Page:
Saturday, October 2, 2010

Interesting Social Fact on Urban Crime

So, one of the most recognized social facts among criminologists is that violent crime and crimes against property are more commonly found in certain areas of a city and less commonly found in others. This is no surprise, but the interesting thing is that as people who live in the crime ridden sections move out, the crime, by and large, stays. That is, it doesn't move with them. This was something criminologists discovered way back in the 1920s. Today, the reasoning and argument are much more complicated than was the case back in the day. For instance, it's now also widely recognized that some of the high rates of crime in particularly urban areas are also due to the high rates of policy surveillance, so that some of the difference in crime rate is due to the simple fact that some areas of the city aren't crawling with police. Despite this issue of visibility and enforcement on crime rate numbers, the fact remains. As people move out of crime prone areas, the crime tends not to move with them. The reason people believe this is an important social fact is because it make us ask about crime as a function of an individual, where it's due to one's psychological makeup or genetics or a function of conditions/environment. That is, an area as criminogenic, where crime is a somewhat normal reaction to abnormal conditions.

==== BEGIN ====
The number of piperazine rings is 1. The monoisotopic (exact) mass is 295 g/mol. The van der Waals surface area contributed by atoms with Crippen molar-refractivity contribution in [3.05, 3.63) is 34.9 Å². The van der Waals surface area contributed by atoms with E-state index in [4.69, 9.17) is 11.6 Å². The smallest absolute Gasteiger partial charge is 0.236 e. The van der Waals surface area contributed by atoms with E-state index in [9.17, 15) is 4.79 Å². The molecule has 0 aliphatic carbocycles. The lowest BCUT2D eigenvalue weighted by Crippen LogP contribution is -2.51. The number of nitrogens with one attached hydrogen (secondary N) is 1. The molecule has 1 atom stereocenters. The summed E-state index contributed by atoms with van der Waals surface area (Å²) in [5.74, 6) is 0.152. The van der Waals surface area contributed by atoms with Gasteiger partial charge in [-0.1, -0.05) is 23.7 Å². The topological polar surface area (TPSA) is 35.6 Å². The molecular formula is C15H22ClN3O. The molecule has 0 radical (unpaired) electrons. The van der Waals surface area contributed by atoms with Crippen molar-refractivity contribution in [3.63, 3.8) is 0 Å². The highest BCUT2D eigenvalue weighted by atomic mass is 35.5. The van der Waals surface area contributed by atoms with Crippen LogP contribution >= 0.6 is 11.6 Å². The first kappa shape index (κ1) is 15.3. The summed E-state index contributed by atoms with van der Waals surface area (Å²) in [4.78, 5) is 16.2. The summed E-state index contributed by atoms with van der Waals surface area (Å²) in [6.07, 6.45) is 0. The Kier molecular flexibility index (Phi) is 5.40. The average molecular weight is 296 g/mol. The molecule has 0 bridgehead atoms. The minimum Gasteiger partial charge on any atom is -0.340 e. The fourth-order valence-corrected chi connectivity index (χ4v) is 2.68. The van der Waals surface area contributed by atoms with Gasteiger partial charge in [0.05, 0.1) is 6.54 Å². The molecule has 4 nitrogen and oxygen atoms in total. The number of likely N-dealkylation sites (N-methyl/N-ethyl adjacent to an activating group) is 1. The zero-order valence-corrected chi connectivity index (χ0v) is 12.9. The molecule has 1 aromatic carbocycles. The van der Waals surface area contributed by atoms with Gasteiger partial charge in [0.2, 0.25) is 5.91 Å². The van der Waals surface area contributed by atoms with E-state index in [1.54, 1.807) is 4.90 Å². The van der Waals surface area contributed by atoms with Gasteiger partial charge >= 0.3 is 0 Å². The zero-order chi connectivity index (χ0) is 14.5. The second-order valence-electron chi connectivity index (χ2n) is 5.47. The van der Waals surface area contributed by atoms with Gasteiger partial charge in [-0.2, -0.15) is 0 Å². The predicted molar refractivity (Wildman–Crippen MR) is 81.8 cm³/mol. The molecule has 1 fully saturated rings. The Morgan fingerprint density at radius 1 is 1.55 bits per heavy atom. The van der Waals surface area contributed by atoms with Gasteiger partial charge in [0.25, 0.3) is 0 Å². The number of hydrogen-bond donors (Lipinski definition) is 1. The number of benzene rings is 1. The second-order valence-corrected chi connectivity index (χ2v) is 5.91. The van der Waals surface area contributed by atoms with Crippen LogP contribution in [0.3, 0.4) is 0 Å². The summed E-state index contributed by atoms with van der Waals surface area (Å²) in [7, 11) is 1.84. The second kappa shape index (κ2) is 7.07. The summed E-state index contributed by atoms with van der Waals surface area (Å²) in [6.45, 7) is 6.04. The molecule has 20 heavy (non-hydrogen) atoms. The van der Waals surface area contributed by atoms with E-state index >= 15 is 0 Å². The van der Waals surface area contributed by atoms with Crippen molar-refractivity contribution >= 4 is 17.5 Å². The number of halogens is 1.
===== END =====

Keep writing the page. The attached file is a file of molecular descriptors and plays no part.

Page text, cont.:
This insight is also important, not only because it sheds light on sources of crime, but because it also points us in a direction for reducing it. If crime stays in areas that share certain characteristics, then perhaps addressing those characteristics might help reduce crime. As opposed to more individualistic approaches. This makes me think about the rational behind prison and jail construction, a particularly relevant issue as the city is currently undergoing the construction of a new jail with several hundred beds. Jail and prison as a means of crime control focuses attention on the individual, punish the wrong-doer. Yet, it does virtually nothing to address the conditions and social characteristics of crime ridder areas.

In fact, one of the characteristics of crime ridden areas is the frequent ebb and flow of residents (there's an elaborate argument here, but I'll spare you the details), and some of the new criminological research is noting how concentrated incarceration where up to 40%-60% of residents in these neighborhoods have gone to jail/prison actually exacerbates the characteristics and conditions that seem to foster crime in the first place. How ironic. We pay about $22,000 per prisoner, per year (though expense increase as one ages in prison and their health care needs increase) to create more crime. This is not just a New Orleans thing, but is certainly pertinent to New Orleanians. We could also ask, if a great majority of those suffering from this great irony weren't black men, would we see greater action to address this issue? We might also ask, if they weren't black, would these conditions be allowed to arise and fester for so long in the first place?

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